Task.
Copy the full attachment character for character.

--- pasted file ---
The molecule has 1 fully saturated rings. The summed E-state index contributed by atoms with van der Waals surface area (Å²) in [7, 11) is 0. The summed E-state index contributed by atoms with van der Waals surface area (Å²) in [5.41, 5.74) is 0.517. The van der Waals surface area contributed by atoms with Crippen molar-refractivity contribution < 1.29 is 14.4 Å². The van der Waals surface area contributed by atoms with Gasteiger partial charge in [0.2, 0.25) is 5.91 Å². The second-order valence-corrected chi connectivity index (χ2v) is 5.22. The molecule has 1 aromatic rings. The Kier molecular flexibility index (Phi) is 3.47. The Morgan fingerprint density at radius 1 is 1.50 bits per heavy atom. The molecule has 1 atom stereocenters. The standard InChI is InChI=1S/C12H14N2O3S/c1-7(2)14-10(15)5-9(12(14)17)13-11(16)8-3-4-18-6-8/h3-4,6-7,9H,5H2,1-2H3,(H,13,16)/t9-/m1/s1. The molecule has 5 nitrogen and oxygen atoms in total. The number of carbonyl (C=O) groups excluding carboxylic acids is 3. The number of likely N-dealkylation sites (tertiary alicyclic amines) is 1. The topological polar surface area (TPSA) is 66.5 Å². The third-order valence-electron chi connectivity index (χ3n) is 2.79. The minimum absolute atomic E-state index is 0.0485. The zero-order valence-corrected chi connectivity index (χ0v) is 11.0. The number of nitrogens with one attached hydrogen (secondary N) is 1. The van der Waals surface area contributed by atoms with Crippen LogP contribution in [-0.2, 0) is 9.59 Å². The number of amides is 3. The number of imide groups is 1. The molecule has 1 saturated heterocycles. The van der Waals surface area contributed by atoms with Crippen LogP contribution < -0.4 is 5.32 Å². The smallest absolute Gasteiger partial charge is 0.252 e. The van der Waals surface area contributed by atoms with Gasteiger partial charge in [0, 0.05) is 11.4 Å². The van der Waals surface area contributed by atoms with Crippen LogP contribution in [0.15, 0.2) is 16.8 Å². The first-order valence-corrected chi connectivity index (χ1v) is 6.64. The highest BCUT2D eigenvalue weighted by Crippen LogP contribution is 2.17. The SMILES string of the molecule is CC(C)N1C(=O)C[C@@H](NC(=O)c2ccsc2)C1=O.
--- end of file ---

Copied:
The molecule has 1 fully saturated rings. The summed E-state index contributed by atoms with van der Waals surface area (Å²) in [7, 11) is 0. The summed E-state index contributed by atoms with van der Waals surface area (Å²) in [5.41, 5.74) is 0.517. The van der Waals surface area contributed by atoms with Crippen molar-refractivity contribution < 1.29 is 14.4 Å². The van der Waals surface area contributed by atoms with Gasteiger partial charge in [0.2, 0.25) is 5.91 Å². The second-order valence-corrected chi connectivity index (χ2v) is 5.22. The molecule has 1 aromatic rings. The Kier molecular flexibility index (Phi) is 3.47. The Morgan fingerprint density at radius 1 is 1.50 bits per heavy atom. The molecule has 1 atom stereocenters. The standard InChI is InChI=1S/C12H14N2O3S/c1-7(2)14-10(15)5-9(12(14)17)13-11(16)8-3-4-18-6-8/h3-4,6-7,9H,5H2,1-2H3,(H,13,16)/t9-/m1/s1. The molecule has 5 nitrogen and oxygen atoms in total. The number of carbonyl (C=O) groups excluding carboxylic acids is 3. The number of likely N-dealkylation sites (tertiary alicyclic amines) is 1. The topological polar surface area (TPSA) is 66.5 Å². The third-order valence-electron chi connectivity index (χ3n) is 2.79. The minimum absolute atomic E-state index is 0.0485. The zero-order valence-corrected chi connectivity index (χ0v) is 11.0. The number of nitrogens with one attached hydrogen (secondary N) is 1. The van der Waals surface area contributed by atoms with Crippen LogP contribution in [-0.2, 0) is 9.59 Å². The number of amides is 3. The number of imide groups is 1. The molecule has 1 saturated heterocycles. The van der Waals surface area contributed by atoms with Crippen LogP contribution < -0.4 is 5.32 Å². The smallest absolute Gasteiger partial charge is 0.252 e. The van der Waals surface area contributed by atoms with Gasteiger partial charge in [0, 0.05) is 11.4 Å². The van der Waals surface area contributed by atoms with Crippen LogP contribution in [0.15, 0.2) is 16.8 Å². The first-order valence-corrected chi connectivity index (χ1v) is 6.64. The highest BCUT2D eigenvalue weighted by Crippen LogP contribution is 2.17. The SMILES string of the molecule is CC(C)N1C(=O)C[C@@H](NC(=O)c2ccsc2)C1=O.